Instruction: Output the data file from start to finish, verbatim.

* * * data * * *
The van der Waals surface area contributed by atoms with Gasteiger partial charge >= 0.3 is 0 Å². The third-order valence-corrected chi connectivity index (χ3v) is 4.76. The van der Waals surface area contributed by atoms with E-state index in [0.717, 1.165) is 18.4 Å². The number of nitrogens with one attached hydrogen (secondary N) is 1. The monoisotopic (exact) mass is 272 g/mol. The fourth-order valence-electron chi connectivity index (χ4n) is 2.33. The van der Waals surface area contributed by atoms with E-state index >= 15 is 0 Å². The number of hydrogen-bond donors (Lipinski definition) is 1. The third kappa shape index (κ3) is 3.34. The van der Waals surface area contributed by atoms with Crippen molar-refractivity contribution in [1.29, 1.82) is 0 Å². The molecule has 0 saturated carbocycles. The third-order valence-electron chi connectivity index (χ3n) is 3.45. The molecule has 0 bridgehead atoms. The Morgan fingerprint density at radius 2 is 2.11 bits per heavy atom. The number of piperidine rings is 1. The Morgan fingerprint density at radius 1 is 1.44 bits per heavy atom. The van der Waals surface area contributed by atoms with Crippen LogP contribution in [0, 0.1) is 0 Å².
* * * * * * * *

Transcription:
The van der Waals surface area contributed by atoms with Gasteiger partial charge >= 0.3 is 0 Å². The third-order valence-corrected chi connectivity index (χ3v) is 4.76. The van der Waals surface area contributed by atoms with E-state index in [0.717, 1.165) is 18.4 Å². The number of nitrogens with one attached hydrogen (secondary N) is 1. The monoisotopic (exact) mass is 272 g/mol. The fourth-order valence-electron chi connectivity index (χ4n) is 2.33. The van der Waals surface area contributed by atoms with E-state index >= 15 is 0 Å². The number of hydrogen-bond donors (Lipinski definition) is 1. The third kappa shape index (κ3) is 3.34. The van der Waals surface area contributed by atoms with Crippen molar-refractivity contribution in [1.29, 1.82) is 0 Å². The molecule has 0 saturated carbocycles. The third-order valence-electron chi connectivity index (χ3n) is 3.45. The molecule has 0 bridgehead atoms. The Morgan fingerprint density at radius 2 is 2.11 bits per heavy atom. The number of piperidine rings is 1. The Morgan fingerprint density at radius 1 is 1.44 bits per heavy atom. The van der Waals surface area contributed by atoms with Crippen LogP contribution in [0, 0.1) is 0 Å².